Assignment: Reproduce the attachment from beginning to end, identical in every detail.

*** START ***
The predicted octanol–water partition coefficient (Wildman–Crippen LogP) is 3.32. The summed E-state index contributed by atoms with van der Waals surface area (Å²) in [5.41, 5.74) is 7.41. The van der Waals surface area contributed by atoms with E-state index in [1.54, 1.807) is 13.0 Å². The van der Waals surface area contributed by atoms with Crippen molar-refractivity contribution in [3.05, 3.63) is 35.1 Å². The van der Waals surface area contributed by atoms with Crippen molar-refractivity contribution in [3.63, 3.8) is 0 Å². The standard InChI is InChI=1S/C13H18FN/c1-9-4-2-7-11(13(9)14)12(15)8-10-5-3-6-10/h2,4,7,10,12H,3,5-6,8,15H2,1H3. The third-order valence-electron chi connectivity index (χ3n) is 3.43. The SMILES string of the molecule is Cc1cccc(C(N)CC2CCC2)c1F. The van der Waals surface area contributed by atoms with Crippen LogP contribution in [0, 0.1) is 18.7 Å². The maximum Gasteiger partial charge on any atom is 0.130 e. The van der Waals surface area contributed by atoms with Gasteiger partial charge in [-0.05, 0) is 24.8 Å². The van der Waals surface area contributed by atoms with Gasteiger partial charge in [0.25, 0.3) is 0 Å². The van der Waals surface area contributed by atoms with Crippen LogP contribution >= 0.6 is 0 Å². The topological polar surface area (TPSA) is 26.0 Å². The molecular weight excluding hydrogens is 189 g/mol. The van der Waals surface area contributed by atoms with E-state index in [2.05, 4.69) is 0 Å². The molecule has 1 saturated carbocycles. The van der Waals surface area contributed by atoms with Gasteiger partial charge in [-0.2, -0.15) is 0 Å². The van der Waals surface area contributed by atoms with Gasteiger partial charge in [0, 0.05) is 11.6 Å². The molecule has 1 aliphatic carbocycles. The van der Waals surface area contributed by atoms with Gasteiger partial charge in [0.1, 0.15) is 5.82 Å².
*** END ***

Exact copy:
The predicted octanol–water partition coefficient (Wildman–Crippen LogP) is 3.32. The summed E-state index contributed by atoms with van der Waals surface area (Å²) in [5.41, 5.74) is 7.41. The van der Waals surface area contributed by atoms with E-state index in [1.54, 1.807) is 13.0 Å². The van der Waals surface area contributed by atoms with Crippen molar-refractivity contribution in [3.05, 3.63) is 35.1 Å². The van der Waals surface area contributed by atoms with Crippen molar-refractivity contribution in [3.63, 3.8) is 0 Å². The standard InChI is InChI=1S/C13H18FN/c1-9-4-2-7-11(13(9)14)12(15)8-10-5-3-6-10/h2,4,7,10,12H,3,5-6,8,15H2,1H3. The third-order valence-electron chi connectivity index (χ3n) is 3.43. The SMILES string of the molecule is Cc1cccc(C(N)CC2CCC2)c1F. The van der Waals surface area contributed by atoms with Crippen LogP contribution in [0, 0.1) is 18.7 Å². The maximum Gasteiger partial charge on any atom is 0.130 e. The van der Waals surface area contributed by atoms with Gasteiger partial charge in [-0.05, 0) is 24.8 Å². The van der Waals surface area contributed by atoms with Gasteiger partial charge in [0.25, 0.3) is 0 Å². The van der Waals surface area contributed by atoms with Crippen LogP contribution >= 0.6 is 0 Å². The topological polar surface area (TPSA) is 26.0 Å². The molecular weight excluding hydrogens is 189 g/mol. The van der Waals surface area contributed by atoms with E-state index in [2.05, 4.69) is 0 Å². The molecule has 1 saturated carbocycles. The van der Waals surface area contributed by atoms with Gasteiger partial charge in [-0.2, -0.15) is 0 Å². The van der Waals surface area contributed by atoms with Gasteiger partial charge in [0, 0.05) is 11.6 Å². The molecule has 1 aliphatic carbocycles. The van der Waals surface area contributed by atoms with Gasteiger partial charge in [0.1, 0.15) is 5.82 Å².